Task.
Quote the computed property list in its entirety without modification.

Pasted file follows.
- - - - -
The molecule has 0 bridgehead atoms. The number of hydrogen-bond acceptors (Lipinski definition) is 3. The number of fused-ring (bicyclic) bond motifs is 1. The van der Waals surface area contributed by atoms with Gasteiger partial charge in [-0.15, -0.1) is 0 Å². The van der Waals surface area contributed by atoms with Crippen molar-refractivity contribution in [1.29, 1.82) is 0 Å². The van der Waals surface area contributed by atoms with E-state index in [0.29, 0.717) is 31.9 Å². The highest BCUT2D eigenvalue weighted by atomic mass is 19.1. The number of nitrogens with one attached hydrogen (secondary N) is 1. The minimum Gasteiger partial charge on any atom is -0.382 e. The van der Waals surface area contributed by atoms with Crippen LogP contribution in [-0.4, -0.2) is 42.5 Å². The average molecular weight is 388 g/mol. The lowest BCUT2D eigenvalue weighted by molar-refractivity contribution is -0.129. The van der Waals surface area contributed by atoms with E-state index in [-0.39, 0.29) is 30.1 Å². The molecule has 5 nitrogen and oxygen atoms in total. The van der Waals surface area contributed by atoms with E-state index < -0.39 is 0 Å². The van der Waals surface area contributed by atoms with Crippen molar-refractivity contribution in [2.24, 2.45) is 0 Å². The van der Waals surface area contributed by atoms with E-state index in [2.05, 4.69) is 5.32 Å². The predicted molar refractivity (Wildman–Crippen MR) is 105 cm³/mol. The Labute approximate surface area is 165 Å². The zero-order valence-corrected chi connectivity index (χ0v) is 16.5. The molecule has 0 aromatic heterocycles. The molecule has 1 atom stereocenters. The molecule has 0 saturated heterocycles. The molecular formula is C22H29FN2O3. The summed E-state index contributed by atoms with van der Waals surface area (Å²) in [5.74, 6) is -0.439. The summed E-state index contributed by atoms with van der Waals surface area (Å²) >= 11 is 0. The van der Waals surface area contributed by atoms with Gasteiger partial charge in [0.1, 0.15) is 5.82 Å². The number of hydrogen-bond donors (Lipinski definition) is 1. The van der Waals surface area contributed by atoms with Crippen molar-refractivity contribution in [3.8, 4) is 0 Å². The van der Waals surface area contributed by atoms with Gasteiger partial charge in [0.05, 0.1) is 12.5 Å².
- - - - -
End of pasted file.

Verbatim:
The molecule has 0 bridgehead atoms. The number of hydrogen-bond acceptors (Lipinski definition) is 3. The number of fused-ring (bicyclic) bond motifs is 1. The van der Waals surface area contributed by atoms with Gasteiger partial charge in [-0.15, -0.1) is 0 Å². The van der Waals surface area contributed by atoms with Crippen molar-refractivity contribution in [1.29, 1.82) is 0 Å². The van der Waals surface area contributed by atoms with E-state index in [0.29, 0.717) is 31.9 Å². The highest BCUT2D eigenvalue weighted by atomic mass is 19.1. The number of nitrogens with one attached hydrogen (secondary N) is 1. The minimum Gasteiger partial charge on any atom is -0.382 e. The van der Waals surface area contributed by atoms with Crippen LogP contribution in [-0.4, -0.2) is 42.5 Å². The average molecular weight is 388 g/mol. The lowest BCUT2D eigenvalue weighted by molar-refractivity contribution is -0.129. The van der Waals surface area contributed by atoms with E-state index in [-0.39, 0.29) is 30.1 Å². The molecule has 5 nitrogen and oxygen atoms in total. The van der Waals surface area contributed by atoms with E-state index < -0.39 is 0 Å². The van der Waals surface area contributed by atoms with Crippen molar-refractivity contribution in [2.24, 2.45) is 0 Å². The van der Waals surface area contributed by atoms with E-state index in [2.05, 4.69) is 5.32 Å². The predicted molar refractivity (Wildman–Crippen MR) is 105 cm³/mol. The Labute approximate surface area is 165 Å². The zero-order valence-corrected chi connectivity index (χ0v) is 16.5. The molecule has 0 aromatic heterocycles. The molecule has 1 atom stereocenters. The molecule has 0 saturated heterocycles. The molecular formula is C22H29FN2O3. The summed E-state index contributed by atoms with van der Waals surface area (Å²) in [5.74, 6) is -0.439. The summed E-state index contributed by atoms with van der Waals surface area (Å²) >= 11 is 0. The van der Waals surface area contributed by atoms with Gasteiger partial charge in [0.1, 0.15) is 5.82 Å². The number of hydrogen-bond donors (Lipinski definition) is 1. The van der Waals surface area contributed by atoms with Crippen molar-refractivity contribution in [3.8, 4) is 0 Å². The van der Waals surface area contributed by atoms with Gasteiger partial charge in [0.05, 0.1) is 12.5 Å².